The Hugs 98 User Manual
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4  Starting Hugs

On Unix machines, the Hugs interpreter is usually started with a command line of the form:
  hugs [option | file] ...
On Windows 95/NT, Hugs may be started by selecting it from the start menu or by double clicking on a file with the .hs or .lhs extension. (This manual assumes that Hugs has already been successfully installed on your system.)

Hugs uses options to set system parameters. These options are distinguished by a leading + or - and are used to customize the behaviour of the interpreter. When Hugs starts, the interpreter performs the following tasks:

The environment variables and command line options used by Hugs are described in the following sections.

4.1  Environment options

Before options on the command line are processed, initial option values are set from the environment. On Windows 95/NT, these settings are added to the registry during setup. On other systems, the initial settings are determined by the HUGSFLAGS environment variable. The syntax used in this case is the same as on the command line: options are single letters, preceeded by + or -, and sometimes followed by a value. Option settings are separated by spaces; option values containing spaces are encoded using Haskell string syntax. The environment should be set up before the interpreter is used so that the search path is correctly defined to include the prelude. The built-in defaults, however, may allow Hugs to be run without any help from the environment on some systems.

It is usually more convenient to save preferred option settings in the environment rather than specifying them on the command line; they will then be used automatically each time the interpreter is started. The method for setting these options depends on the machine and operating system that you are using, and on the way that the Hugs system was installed. The following examples show some typical settings for Unix machines and PCs:

For completeness, we should also mention the other environment variables that are used by Hugs:

4.2  Options

The behaviour of the interpreter, particularly the read-eval-print loop, can be customized using options. For example, you might use:
 hugs -i +g +h30K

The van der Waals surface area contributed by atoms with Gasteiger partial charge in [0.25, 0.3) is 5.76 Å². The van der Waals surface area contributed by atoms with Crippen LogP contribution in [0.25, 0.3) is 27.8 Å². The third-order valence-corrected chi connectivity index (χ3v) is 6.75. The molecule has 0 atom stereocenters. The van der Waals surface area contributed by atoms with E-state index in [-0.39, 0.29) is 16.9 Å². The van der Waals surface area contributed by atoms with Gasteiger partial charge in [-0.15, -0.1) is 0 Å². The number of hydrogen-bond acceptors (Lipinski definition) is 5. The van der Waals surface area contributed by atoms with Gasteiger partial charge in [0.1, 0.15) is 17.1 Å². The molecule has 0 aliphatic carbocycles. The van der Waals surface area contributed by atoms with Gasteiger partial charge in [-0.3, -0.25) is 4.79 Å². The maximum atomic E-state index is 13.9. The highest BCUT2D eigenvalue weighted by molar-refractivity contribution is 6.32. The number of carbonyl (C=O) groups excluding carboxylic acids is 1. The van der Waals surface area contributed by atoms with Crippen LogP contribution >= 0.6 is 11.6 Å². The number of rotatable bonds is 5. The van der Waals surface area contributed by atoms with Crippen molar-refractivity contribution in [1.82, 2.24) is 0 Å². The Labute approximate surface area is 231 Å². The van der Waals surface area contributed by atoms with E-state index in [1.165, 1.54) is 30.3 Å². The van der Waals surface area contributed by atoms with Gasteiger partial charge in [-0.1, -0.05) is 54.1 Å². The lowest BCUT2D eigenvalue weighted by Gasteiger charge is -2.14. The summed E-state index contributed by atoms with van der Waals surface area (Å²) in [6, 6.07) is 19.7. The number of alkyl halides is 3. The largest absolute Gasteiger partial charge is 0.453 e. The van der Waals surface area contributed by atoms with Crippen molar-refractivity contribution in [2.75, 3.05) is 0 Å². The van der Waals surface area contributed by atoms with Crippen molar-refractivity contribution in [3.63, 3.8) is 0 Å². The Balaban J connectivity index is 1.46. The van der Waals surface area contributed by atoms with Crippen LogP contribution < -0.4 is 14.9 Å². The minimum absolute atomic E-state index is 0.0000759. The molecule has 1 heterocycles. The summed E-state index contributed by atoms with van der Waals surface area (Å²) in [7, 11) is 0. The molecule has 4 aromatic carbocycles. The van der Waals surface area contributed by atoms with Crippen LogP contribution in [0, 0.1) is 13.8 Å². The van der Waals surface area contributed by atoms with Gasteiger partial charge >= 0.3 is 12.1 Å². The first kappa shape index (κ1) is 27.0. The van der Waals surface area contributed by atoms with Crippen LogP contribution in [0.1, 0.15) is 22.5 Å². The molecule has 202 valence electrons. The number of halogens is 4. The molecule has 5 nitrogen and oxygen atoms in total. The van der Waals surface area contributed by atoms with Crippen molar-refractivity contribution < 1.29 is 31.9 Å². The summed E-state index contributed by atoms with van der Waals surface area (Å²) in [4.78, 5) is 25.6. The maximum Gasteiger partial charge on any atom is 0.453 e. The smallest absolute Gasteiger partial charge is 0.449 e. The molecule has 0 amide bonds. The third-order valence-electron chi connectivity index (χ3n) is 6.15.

to start the interpreter with the i option (import chasing) disabled, the g option (garbage collector messages) enabled, and with a heap of thirty thousand cells. As this example suggests, many of the options are toggles, meaning that they can either be switched on (by preceding the option with a + character) or off (by using a - character). Options may also be grouped together. For example, hugs +stf -le is equivalent to hugs +s +t +f -l -e.

Option settings can be specified in a number of different ways---the HUGSFLAGS environment variable, the Windows registry, the command line, and the :set command---but the same syntax is used in each case. To avoid any confusion with filenames entered on the command line, option settings must always begin with a leading + or - character. However, in some cases---the h, p, r, P, and E options---the choice is not significant. With the exception of the heap size option, h, all options can be changed while the interpreter is running using the :set command. The same command can be used (without any arguments) to display a summary of the available options and to inspect their current settings.

The complete set of Hugs options is described in the sections below. The only omission here is the -98 and +98 options that are used to set the Haskell 98 compatability mode. These are discussed in Section 7.

Set search path -Ppath
The -Ppath option changes the Hugs search path to the specified path. The search path is usually initialized in the environment and should always include the directory containing the Hugs prelude and the standard libraries. When an unknown module is imported, Hugs searches for a file with the same name as the module along this path. The current directory is always searched before the path is used. Directory names should be separated by colons or, on Windows/DOS machines, by semicolons. Empty components in the path refer to the prior value of the path. For example, setting the path to dir: (dir; on Windows/DOS) would add dir to the front of the current path. Within the path, {Hugs} refers to the directory containing the Hugs libraries so one might use a path such as {Hugs}/lib:{Hugs}/lib/hugs.

Set editor -Ecmd
A -Ecmd option can be used to change the editor string to the specified cmd while the interpreter is running. The editor string is usually initialized from the environment when the interpreter starts running.

Any occurrences of %d and %s in the editor option are replaced by the start line number and the name of the file to be edited, respectively, when the editor is invoked. If specified, the line number parameter is used to let the interpreter start the editor at the line where an error was detected, or, in the case of the :find command, where a specified variable was defined.